Liked by 1 person

    1. My gut is telling me that the associations will either be non-existent or negative. People watching the show – if they even remember the name of the only VW mentioned (i.e. Second Life), will likely a) confuse it with the name of the game the young man was addicted to, or b) assume it’s just another game that they might too get addicted to. With that said, it’s surprising that even 1000 people decided to sign up – of course, that might have been pure curiosity.

      Now if the show was about the real and amazing ways that people can heal themselves through virtual worlds (e.g. Parkinson’s, Alzheimer’s, PTSD), now *that* would have been a superb public relations opportunity.

      Liked by 3 people

  3. This is so interesting. I think you are right about the Dr. Phil episode being mainly a warning against game addiction (not a bad thing to address) and that is probably the message most watchers took from it. Am I to understand that “attendance is down” for the most part? There was a time that I thought SL was the best thing since Harry Potter. I still feel that SL could have much greater educational (including therapeutic) potential than it does but perhaps because of some of the negative press (which is not all false) I’m not sure if that aspect will ever really come to real fruition. Perhaps it might in another virtual venue that is not so “limitless set free.” Will SL ever go mainstream? Perhaps not, which isn’t necessarily a bad thing. I like quiet virtual spaces! However, the rampant consumerism of our society which has also crossed over into Second Life quite bothers me. ( I know I’m a bit odd) 😀

    Liked by 1 person

    1. Hi Hana. Yes, “attendance is down” for the most part. Sometimes I forget that this overall context of declining mean daily concurrency (the number of residents logged in at any one time) isn’t common knowledge. Here is a chart that shows you what I mean (Dec 2009 to July 2015)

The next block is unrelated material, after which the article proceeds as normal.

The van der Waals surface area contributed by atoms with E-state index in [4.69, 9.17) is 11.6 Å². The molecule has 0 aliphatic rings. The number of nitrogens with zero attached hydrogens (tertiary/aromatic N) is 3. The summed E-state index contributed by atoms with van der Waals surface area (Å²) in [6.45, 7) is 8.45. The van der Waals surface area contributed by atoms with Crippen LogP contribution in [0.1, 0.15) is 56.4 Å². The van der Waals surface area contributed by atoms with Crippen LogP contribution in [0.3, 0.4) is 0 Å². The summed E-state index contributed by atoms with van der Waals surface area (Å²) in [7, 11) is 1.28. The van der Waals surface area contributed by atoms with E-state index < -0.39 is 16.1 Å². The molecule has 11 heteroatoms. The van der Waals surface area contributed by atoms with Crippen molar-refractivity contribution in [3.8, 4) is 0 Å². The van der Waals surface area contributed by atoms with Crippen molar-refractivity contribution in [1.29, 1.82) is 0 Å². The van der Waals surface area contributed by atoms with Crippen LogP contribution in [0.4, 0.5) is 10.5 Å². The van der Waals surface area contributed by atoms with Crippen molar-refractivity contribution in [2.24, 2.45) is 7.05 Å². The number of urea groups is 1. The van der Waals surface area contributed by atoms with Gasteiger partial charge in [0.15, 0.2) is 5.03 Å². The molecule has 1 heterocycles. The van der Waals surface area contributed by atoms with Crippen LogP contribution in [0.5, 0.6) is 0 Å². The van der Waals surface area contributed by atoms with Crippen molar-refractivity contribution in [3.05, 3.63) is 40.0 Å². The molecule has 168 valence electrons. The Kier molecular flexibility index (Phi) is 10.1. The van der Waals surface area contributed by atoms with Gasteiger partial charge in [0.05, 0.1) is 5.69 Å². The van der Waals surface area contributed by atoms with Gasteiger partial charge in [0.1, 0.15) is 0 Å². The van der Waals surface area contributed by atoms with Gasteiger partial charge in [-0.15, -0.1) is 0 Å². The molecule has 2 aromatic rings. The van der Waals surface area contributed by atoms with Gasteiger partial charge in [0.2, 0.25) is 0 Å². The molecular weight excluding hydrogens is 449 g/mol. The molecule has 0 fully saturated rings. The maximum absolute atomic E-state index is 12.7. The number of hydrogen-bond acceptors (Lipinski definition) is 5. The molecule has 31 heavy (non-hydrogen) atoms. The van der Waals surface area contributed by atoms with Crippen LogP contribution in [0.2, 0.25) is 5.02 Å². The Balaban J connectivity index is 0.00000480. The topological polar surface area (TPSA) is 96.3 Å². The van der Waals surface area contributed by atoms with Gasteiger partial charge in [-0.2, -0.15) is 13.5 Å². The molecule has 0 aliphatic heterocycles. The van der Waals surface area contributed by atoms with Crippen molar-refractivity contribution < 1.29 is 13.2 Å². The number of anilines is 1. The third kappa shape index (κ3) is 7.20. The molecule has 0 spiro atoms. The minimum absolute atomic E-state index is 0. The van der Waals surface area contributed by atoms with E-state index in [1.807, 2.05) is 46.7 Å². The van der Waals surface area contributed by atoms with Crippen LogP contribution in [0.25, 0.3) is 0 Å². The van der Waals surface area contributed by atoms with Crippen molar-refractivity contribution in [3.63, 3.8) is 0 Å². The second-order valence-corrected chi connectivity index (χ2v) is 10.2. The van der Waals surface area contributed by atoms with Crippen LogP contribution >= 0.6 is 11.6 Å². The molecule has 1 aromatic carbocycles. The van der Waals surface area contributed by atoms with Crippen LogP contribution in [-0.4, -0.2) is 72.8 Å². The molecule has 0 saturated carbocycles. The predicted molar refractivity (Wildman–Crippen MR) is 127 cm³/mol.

Mean Daily Concurrency

      What is striking about this chart, is that the number of daily signups (as you can see in the chart in my original post) is around 11,000 (PER DAY). At this rate, even if you were to convert a small percentage of these signups into longer-term active users, you might expect to see concurrency increasing.

      The fact is, there are fewer people using Second Life at any one time than there were 6 years ago, despite the healthy amount of daily sign-ups (many companies, I should add, would kill to have these kinds of sign up numbers). Now, many suggest that a significant proportion of these daily sign ups are not real people at all, but in fact bots programmed to sign up with the intention of spamming the forums. I can’t pretend to know what kind of proportion that is, or if it is indeed significant.

      Bonafide sign-ups or not, at this rate, Second Life is extremely unlikely to ever go mainstream. Linden Lab estimates the total number of “active” (not sure what that means) residents in Second Life is around 900,000. With 3 billion people connected to the internet, that’s about 0.0003% of the potential market. A product doesn’t even get past the innovator phase until it penetrates 2.5% of the market. Capturing *all* the innovators (the first 2.5%) would require a market penetration of 75,000,000 active residents.

      For context, Facebook boasts 1.44 billion users – which is nearly 50% of the market – that’s mainstream.

      Liked by 1 person

      1. so something is lacking and I wonder what it can be? Although some people are still very enthused about SL I know a goodly number who have become somewhat “disenchanted” and who spend much less time there though they still log in. I wonder if this is a natural progression over time.
        There is also the negative psychological type videos such as some time ago the prestigious BBC put out about adultery in SL ( did anyone ever see this?) http://www.gametrailers.com/videos/319fgv/second-life-virtual-adultery–in-second-life-
        and the one Oprah presented in Life 2.0 – both interesting, strange and ultimately very unflattering documentaries about the consequences of life in a virtual world. These must have had some impact.
        I certainly no longer feel that SL is a better world than my first life by any means,, but I still (as I always did) appreciate the magic that some people bring to it, of art , imagination and creativity. SL needs a shot in the arm but of what I am not sure.

        Liked by 1 person

        1. It’s the Second Life Slide… I’ll be writing about this eventually 🙂 What it boils down to, is that the needs that compelled us to stick with Second Life eventually subsided, or filled by other things/environments/people. It’s normal and just happens. The more needs that SL serves for you (e.g. socialising, creativity, business, etc…) the longer you will stick.

          Liked by 1 person

  4. while I applaud the effort, if they wanted to draw attention they should have taken him to a place to more so showcase the grid; instead of something that looks like a new player built out of basic prims